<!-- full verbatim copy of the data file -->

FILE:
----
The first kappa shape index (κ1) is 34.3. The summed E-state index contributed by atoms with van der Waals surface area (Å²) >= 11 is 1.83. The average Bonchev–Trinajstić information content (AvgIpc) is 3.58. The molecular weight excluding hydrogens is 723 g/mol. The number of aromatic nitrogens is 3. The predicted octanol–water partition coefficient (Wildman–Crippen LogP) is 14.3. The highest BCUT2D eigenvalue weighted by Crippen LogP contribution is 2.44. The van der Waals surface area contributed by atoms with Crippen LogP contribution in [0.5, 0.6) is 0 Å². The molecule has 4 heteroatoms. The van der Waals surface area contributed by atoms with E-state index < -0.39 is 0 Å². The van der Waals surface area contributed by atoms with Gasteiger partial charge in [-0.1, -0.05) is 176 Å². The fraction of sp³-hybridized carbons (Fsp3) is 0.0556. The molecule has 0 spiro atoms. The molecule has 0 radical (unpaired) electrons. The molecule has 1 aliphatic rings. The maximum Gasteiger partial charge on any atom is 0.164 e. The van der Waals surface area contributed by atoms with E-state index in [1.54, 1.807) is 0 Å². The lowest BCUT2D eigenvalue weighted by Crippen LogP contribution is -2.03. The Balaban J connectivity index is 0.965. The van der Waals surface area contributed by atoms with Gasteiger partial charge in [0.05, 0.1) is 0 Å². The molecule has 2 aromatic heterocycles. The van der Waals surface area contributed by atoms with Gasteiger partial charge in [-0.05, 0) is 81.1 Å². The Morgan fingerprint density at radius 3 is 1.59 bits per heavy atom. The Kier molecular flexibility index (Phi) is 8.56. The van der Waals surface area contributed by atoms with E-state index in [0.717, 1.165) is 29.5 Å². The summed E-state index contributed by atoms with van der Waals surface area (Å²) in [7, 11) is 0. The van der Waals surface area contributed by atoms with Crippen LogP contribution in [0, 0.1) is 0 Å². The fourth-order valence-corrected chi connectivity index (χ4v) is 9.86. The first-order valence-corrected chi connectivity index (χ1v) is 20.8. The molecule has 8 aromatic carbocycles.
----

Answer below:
The first kappa shape index (κ1) is 34.3. The summed E-state index contributed by atoms with van der Waals surface area (Å²) >= 11 is 1.83. The average Bonchev–Trinajstić information content (AvgIpc) is 3.58. The molecular weight excluding hydrogens is 723 g/mol. The number of aromatic nitrogens is 3. The predicted octanol–water partition coefficient (Wildman–Crippen LogP) is 14.3. The highest BCUT2D eigenvalue weighted by Crippen LogP contribution is 2.44. The van der Waals surface area contributed by atoms with Crippen LogP contribution in [0.5, 0.6) is 0 Å². The molecule has 4 heteroatoms. The van der Waals surface area contributed by atoms with E-state index < -0.39 is 0 Å². The van der Waals surface area contributed by atoms with Gasteiger partial charge in [-0.1, -0.05) is 176 Å². The fraction of sp³-hybridized carbons (Fsp3) is 0.0556. The molecule has 0 spiro atoms. The molecule has 0 radical (unpaired) electrons. The molecule has 1 aliphatic rings. The maximum Gasteiger partial charge on any atom is 0.164 e. The van der Waals surface area contributed by atoms with E-state index in [1.54, 1.807) is 0 Å². The lowest BCUT2D eigenvalue weighted by Crippen LogP contribution is -2.03. The Balaban J connectivity index is 0.965. The van der Waals surface area contributed by atoms with Gasteiger partial charge in [0.05, 0.1) is 0 Å². The molecule has 2 aromatic heterocycles. The van der Waals surface area contributed by atoms with Gasteiger partial charge in [-0.05, 0) is 81.1 Å². The Morgan fingerprint density at radius 3 is 1.59 bits per heavy atom. The Kier molecular flexibility index (Phi) is 8.56. The van der Waals surface area contributed by atoms with E-state index in [0.717, 1.165) is 29.5 Å². The summed E-state index contributed by atoms with van der Waals surface area (Å²) in [7, 11) is 0. The van der Waals surface area contributed by atoms with Crippen LogP contribution in [0, 0.1) is 0 Å². The fourth-order valence-corrected chi connectivity index (χ4v) is 9.86. The first-order valence-corrected chi connectivity index (χ1v) is 20.8. The molecule has 8 aromatic carbocycles.